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FCTA reads riot act to private schools flouting revalidation, data assessment exercise

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An unspecified number of private schools in the Federal Capital Territory have been criticised for not complying with the ongoing revalidation/registration and data capturing of the Department of Quality Assurance of the Education Secretariat exercise.

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To this end, the Federal Capital Territory Administration (FCTA) has said it would not hesitate to shut down any such institution that fails to comply with the exercise.

The FCT Permanent Secretary, Mr Olusade Adesola made the threat during a meeting to address the private schools’ low compliance on Thursday in Abuja.

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The Permanent Secretary, who expressed his displeasure over the slow pace of compliance, noted that the FCT revenue drive by Departments, Boards and Agencies will not be compromised.

He said the MDAs involved had been given a marching order to ensure due diligence in the process of their statutory duties and responsibilities.

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He, however, reiterated the Administration’s resolve to enforce compliance, frowning at the nonchalant attitude of defaulters while they keep enjoying the many quality services provided by the Administration in their various locations of operation in the territory.

Adesola explained that the process of revalidation/registration and data capturing is part of the requirements for operating schools in FCT.

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He, therefore, cautioned schools’ management who are in the act of obstructing officials of the FCT Administration from accessing their schools for the routine inspection to desist forthwith or face the full wrath of the law.

The Permanent Secretary, highlighting the various stages, procedures and approval in the process mandated that all statutory laws and regulations pertaining to the management of schools in the FCT must be fully complied with.

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He said the non-compliance to the guidelines and non-payment of the approved annual/accreditation charges by some private school owners could greatly impair the smooth operations of the education sector.

He extended the revalidation, registration and data capturing exercise to the 31st of December 2022 to allow for the successful completion of the intensive process.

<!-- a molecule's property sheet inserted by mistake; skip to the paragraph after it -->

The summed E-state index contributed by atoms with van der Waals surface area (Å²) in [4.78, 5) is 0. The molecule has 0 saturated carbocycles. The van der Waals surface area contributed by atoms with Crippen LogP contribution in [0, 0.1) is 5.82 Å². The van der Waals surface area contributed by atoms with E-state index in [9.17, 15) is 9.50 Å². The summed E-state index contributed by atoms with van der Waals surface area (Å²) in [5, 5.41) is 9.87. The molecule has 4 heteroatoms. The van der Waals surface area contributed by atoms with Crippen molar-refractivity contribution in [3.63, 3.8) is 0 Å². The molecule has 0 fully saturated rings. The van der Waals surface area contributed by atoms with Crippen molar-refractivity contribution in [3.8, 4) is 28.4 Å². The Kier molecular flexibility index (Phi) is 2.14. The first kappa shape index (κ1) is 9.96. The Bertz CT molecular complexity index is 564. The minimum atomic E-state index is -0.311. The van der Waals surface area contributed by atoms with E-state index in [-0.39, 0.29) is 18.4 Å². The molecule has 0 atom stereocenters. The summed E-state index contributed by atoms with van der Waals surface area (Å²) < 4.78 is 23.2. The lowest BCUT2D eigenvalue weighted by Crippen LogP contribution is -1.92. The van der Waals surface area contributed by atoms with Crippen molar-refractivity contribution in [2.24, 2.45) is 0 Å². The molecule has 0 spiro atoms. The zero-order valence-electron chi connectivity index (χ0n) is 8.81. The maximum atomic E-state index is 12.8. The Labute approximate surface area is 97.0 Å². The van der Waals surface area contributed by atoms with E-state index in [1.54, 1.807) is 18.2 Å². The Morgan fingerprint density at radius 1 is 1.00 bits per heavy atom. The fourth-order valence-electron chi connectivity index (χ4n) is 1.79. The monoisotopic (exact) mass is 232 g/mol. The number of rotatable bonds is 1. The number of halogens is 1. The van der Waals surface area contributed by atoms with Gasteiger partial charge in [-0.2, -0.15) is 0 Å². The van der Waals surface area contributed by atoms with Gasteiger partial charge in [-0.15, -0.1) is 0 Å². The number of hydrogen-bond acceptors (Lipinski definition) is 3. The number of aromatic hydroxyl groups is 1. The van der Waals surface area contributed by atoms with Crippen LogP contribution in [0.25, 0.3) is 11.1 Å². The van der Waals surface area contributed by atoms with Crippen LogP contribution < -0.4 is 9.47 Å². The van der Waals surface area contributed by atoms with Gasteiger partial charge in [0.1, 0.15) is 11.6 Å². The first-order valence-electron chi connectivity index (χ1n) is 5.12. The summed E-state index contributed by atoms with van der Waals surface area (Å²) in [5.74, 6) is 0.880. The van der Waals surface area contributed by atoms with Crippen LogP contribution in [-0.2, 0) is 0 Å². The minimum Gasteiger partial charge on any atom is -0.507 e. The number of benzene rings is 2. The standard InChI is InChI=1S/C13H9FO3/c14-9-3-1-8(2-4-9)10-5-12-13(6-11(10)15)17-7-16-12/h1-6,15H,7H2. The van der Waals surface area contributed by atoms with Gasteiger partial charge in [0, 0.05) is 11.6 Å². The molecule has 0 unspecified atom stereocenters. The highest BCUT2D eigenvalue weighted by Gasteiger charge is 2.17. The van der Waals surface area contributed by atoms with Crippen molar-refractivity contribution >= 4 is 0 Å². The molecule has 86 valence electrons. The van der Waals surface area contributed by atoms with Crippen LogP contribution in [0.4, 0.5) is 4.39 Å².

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Education

#IndependenceDay: Buhari Appeals To ASUU To Call Off Strike, Return To Class,

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By Emma Onuwa

The President, Major General Muhammadu Buhari (retd.) has pleaded with the striking Academic Staff Union of Universities to return to the classrooms.

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He also assured them that their demands would be met within the scarce resources of the state.

NaijaBlitzNews reports that the president said this while addressing the nation on Saturday to commemorate Nigeria’s 62nd Independence Day, the retired major general expressed sadness at the disruption in academic activities in tertiary institutions.

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He said, “​I must confess that I am very pained by the recurring disruption to our tertiary education system and I am using this Independence Day celebration to re-iterate my call for the striking Academic Staff Union of Universities (ASUU) to return to the classroom while assuring them to deal with their contending issues within the limits of the scarce resources available.

“This administration has made appreciable progress in redressing these issues that have been lingering for over eleven years.”

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Education

Insecurity: About 2,295 teachers killed in  North-east Nigeria between 2009 to 2022 – TRCN

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*Seeks implementation of Safe Schools Declaration guidelines ratified in 2019
By Francesca Iwambe, Abuja
At least  2,295 teachers were killed in the North East between 2009 – 2022, 19,000 others  displaced and  910 schools damaged or destroyed as a result of  conflict.
This disclosure was made by the  Teachers Registration Council of Nigeria, TRCN with a call for the full implementation of the   Safe   Schools Declarations guidelines endorsed by Nigeria in 2015 and ratified by President Muhammadu Buhari in 2019.
Speaking while  delivering a paper at the 2022 National Delegates Conference of the Nigeria Union of Teacher, NUT, the TRCN Registrar  Prof. Josiah Olusegun Ajiboye also lamented that over 1,500 schools were forced to close due to insurgency while more than 600,000 children have lost access to education.
The TRCN boss therefore called on the Federal   Government to review its security architecture to address the deteriorating security situation because of terrorism and violent attacks on education.
He noted that as a way forward, federal, state and local education authorities should facilitate the immediate implementation of the National   Policy on Safety, Security   and Violence Free Schools, NPSSVFS, by making budgetary provisions.
He urged the Federal Government to increase domestic education expenditure of 50 per cent over the next two years as committed at the Global Partnership for Education, GPE, Education Summit.